Jonathan H. Corr - Ellie Mae, Inc.

Yeah. Good question, Brian. It is one of those things where – these are long cycles and I would say and I kind of alluded to it earlier in one of my responses, I’m getting more and more optimistic about the long-term opportunity with some of these mega folks. And obviously, it’s not going to benefit us. So these are long cycles, we’re not going to see that benefit in 2017.

But as we look out beyond 2017, the things that we’re doing, the things that we’re doing with our open lending platform, the capabilities that we’re bringing to bear in terms of workflow automation, the things that we’re bringing to bear in some of our data and data science work, and the open APIs are really attracting the attention of some of the leadership at these key institutions.

So the conversations have definitely increased but these are long cycles and – you’re always hopeful, but it’s something that’s going to take a fair amount of time to make come to realization.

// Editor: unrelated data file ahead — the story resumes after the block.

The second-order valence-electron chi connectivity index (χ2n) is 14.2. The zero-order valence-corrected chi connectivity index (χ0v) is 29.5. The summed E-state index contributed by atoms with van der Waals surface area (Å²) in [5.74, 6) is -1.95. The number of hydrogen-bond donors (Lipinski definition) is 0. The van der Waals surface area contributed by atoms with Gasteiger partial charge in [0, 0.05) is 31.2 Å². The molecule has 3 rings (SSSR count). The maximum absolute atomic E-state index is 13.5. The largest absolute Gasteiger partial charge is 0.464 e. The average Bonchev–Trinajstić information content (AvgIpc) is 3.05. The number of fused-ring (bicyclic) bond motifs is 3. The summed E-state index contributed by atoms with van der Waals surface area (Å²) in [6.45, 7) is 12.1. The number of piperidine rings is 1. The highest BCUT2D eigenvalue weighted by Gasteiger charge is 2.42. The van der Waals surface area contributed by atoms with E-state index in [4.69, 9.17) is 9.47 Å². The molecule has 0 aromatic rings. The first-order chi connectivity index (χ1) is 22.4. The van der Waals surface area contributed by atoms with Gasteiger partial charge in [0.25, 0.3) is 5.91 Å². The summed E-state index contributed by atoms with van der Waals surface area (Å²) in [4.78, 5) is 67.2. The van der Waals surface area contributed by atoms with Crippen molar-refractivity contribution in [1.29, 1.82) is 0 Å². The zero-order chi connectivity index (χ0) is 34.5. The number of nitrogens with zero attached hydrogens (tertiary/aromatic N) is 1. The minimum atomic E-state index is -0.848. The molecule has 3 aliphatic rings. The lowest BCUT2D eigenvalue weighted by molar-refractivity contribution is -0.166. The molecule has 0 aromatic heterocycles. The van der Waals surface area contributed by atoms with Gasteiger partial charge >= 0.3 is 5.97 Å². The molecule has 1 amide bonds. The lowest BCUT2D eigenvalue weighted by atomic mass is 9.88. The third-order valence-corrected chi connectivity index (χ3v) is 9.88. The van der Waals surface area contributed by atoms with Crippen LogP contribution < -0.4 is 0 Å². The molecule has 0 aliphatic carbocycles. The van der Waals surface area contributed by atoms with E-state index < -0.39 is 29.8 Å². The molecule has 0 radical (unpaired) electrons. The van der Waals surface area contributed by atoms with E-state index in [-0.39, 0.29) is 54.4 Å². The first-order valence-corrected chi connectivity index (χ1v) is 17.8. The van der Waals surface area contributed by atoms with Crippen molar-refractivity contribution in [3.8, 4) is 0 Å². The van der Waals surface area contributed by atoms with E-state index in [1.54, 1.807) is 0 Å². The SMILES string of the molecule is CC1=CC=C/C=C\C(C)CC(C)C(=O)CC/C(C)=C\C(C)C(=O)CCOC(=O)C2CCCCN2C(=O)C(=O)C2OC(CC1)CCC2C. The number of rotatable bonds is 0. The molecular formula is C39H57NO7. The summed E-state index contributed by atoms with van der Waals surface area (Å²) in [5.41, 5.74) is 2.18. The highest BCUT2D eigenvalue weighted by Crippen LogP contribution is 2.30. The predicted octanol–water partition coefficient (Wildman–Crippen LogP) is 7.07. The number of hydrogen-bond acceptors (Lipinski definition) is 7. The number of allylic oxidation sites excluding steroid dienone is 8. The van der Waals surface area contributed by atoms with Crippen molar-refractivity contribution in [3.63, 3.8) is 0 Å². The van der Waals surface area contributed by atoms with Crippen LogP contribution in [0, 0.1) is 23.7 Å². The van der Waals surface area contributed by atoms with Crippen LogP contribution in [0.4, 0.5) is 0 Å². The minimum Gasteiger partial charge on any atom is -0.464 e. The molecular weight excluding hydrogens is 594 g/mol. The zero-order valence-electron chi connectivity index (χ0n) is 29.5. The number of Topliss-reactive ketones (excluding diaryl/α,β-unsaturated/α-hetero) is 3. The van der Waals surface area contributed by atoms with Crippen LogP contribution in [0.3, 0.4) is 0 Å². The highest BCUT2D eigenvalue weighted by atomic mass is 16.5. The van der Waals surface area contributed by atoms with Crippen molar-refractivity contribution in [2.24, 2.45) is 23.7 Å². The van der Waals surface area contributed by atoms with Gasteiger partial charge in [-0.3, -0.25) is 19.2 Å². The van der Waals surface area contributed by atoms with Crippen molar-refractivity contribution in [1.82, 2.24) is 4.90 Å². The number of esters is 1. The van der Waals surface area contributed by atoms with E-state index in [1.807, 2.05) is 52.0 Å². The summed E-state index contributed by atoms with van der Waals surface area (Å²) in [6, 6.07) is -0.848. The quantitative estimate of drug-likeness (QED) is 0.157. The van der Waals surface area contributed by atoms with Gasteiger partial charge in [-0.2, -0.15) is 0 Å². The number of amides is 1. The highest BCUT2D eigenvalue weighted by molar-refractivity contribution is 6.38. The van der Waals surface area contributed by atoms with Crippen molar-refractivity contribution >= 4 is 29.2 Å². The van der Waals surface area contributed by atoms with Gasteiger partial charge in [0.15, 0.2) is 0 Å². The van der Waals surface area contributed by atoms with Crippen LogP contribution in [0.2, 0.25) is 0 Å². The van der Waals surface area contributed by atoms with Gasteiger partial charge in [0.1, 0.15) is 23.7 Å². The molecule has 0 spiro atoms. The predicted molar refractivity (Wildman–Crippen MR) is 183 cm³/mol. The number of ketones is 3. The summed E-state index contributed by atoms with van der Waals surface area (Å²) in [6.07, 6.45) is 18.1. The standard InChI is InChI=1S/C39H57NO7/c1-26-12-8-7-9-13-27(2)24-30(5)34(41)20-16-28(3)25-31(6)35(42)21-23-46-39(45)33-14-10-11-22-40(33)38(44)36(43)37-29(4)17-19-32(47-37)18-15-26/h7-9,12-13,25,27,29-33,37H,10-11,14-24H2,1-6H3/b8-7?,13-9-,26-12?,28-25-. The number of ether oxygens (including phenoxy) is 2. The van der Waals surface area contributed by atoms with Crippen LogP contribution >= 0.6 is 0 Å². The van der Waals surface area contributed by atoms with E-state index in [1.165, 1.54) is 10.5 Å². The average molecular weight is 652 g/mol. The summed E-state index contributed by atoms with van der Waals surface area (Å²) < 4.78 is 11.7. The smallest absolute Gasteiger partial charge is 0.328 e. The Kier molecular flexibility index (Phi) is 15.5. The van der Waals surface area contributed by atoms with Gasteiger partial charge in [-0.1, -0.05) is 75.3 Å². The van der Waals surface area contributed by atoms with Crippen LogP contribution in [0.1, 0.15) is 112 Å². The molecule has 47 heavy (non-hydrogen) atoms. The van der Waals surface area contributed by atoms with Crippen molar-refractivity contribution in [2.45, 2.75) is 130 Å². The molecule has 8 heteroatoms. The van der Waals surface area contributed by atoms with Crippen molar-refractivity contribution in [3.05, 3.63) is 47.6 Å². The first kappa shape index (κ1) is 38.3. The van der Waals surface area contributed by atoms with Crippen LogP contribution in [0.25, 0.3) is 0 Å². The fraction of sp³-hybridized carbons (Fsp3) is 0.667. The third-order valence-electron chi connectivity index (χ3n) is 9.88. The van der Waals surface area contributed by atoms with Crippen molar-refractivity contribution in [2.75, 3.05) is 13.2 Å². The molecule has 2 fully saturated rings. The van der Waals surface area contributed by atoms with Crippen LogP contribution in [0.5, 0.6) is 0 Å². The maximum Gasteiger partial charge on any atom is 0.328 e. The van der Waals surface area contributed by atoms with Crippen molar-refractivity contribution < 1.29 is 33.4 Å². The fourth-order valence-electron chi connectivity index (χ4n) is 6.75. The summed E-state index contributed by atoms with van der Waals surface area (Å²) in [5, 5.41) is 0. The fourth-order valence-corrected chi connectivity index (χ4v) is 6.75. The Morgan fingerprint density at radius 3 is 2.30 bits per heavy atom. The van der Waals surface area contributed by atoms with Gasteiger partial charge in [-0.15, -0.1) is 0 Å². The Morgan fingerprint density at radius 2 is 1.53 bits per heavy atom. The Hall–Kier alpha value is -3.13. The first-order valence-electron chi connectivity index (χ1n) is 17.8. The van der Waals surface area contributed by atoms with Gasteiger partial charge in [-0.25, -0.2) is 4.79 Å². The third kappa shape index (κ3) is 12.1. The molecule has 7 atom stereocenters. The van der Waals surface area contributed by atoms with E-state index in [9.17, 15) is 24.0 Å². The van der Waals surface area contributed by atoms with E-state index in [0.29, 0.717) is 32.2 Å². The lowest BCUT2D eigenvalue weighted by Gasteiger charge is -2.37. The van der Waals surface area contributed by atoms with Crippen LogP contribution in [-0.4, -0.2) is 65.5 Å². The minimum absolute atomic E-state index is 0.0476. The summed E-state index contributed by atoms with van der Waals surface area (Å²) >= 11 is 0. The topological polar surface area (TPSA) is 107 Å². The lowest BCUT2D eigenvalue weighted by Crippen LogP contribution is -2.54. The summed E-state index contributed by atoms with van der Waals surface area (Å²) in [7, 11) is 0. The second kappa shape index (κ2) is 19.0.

There is definitely opportunities out there. There’s activity we’ve been looking at things since we did the additional raise last summer. We have not found the ones that make sense yet. We were very disciplined. We’ve obviously done eight 8 to 10 over the years and it’s really about finding the right product, the right team at the right price. And all those have to come together to make it a success. And we want to be disciplined about what we’re doing in. We just haven’t found the right fit that fit all those criterion right now, but our expectations is we will do something or a number of things in the future and in a just matter of time.